CNews, a TV station frequently accused of promoting far-right views, became France’s number one news channel for the first time last month, according to figures published on Monday. Often described as France’s version of Fox News due to its opinionated and divisive presenters and content, CNews reflects a rightwards shift in French politics, often featuring segments critical of immigration, Islam and "woke" leftists. Muslims and Islam, in particular, are in the crosshairs of the channel and its guests. In April, as part of a four-part investigation, the French online media outlet Mediapart presented exclusive documents that seemingly confirmed CNews's Islamophobic intentions. The report, based on thousands of WhatsApp messages and testimonies of former and current employees, revealed how CNews abuses media ethics and betrays the facts or does not verify them, with the aim of “consolidating its identity obsessions and showing its public the image of a France endangered by Islam and immigration". “Inside CNews there are journalists who try as best as they can to do their job based on the facts, but systematically, they are ignored by columnists and commentators who are keen to unfold an Islamophobic discourse and clinging to erroneous facts which allow them to designate Islam as France’s main problem,” Yunnes Abzouz, one of the authors of the report, told Middle East Eye. Launched in 2017, CNews is part of a media group owned by conservative billionaire Vincent Bollore. In a rare public appearance before legislators in March, Bollore denied imposing any "ideology" on the stations and said their only interest was "telling the truth". However, CNews and its sister station, C8, continue to face sanctions from media regulators. Last month, CNews was fined €50,000 ($54,318) after a journalist blamed antisemitism and prison overcrowding on "Arab-Muslim immigration". In March, the media regulator Arcom issued a warning to CNews after host Pascal Praud hypothesised that bedbugs were brought by immigrants who “do not have the same hygiene conditions as those who are on French soil”. read the complete article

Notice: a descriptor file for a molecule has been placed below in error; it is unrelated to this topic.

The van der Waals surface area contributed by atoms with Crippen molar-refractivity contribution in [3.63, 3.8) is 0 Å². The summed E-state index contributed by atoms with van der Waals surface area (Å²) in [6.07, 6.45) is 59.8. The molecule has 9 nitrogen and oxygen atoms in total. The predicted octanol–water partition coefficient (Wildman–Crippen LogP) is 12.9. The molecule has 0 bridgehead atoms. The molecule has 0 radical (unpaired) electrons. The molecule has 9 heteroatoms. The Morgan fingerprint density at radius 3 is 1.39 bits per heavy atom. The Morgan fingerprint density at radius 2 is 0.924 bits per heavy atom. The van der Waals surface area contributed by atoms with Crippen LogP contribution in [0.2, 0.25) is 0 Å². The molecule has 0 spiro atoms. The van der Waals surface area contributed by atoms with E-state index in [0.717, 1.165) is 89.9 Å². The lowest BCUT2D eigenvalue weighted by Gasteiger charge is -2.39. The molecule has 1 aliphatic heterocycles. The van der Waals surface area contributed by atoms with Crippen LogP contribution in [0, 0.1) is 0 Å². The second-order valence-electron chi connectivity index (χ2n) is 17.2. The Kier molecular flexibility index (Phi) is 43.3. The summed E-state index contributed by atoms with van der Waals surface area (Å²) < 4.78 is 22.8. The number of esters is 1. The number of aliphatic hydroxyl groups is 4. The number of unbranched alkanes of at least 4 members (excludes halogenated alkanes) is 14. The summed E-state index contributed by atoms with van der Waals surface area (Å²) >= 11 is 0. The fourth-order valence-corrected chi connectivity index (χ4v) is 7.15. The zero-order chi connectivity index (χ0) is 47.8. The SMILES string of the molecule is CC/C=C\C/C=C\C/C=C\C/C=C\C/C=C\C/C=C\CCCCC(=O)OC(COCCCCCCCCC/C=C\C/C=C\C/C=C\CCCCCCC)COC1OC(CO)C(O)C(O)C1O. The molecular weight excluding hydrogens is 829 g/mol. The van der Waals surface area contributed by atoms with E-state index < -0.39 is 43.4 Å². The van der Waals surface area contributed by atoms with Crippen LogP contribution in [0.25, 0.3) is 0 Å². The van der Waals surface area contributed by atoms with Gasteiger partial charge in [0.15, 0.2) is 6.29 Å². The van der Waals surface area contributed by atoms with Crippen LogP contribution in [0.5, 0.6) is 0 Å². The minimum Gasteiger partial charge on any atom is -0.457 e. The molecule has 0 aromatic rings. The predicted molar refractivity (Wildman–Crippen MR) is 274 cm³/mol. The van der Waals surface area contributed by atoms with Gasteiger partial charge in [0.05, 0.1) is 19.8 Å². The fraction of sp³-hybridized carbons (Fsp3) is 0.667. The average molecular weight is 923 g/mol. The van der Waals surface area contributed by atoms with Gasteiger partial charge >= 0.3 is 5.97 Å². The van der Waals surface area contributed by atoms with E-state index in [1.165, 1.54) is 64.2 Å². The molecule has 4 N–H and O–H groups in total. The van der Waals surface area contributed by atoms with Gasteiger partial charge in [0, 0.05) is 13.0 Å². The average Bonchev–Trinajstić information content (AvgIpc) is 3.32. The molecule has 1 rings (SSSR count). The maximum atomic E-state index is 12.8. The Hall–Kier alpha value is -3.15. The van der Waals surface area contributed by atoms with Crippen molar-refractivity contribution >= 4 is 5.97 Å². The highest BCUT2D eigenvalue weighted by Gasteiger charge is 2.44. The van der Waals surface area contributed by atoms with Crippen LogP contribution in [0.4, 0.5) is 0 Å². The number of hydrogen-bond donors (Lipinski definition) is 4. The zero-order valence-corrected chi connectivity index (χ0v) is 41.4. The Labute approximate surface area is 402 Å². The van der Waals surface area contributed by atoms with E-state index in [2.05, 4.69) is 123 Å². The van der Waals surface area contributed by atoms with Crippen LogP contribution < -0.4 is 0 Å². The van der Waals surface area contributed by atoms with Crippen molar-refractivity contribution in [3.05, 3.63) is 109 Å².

Anti-immigrants rhetoric divides Italian coastal town of Monfalcone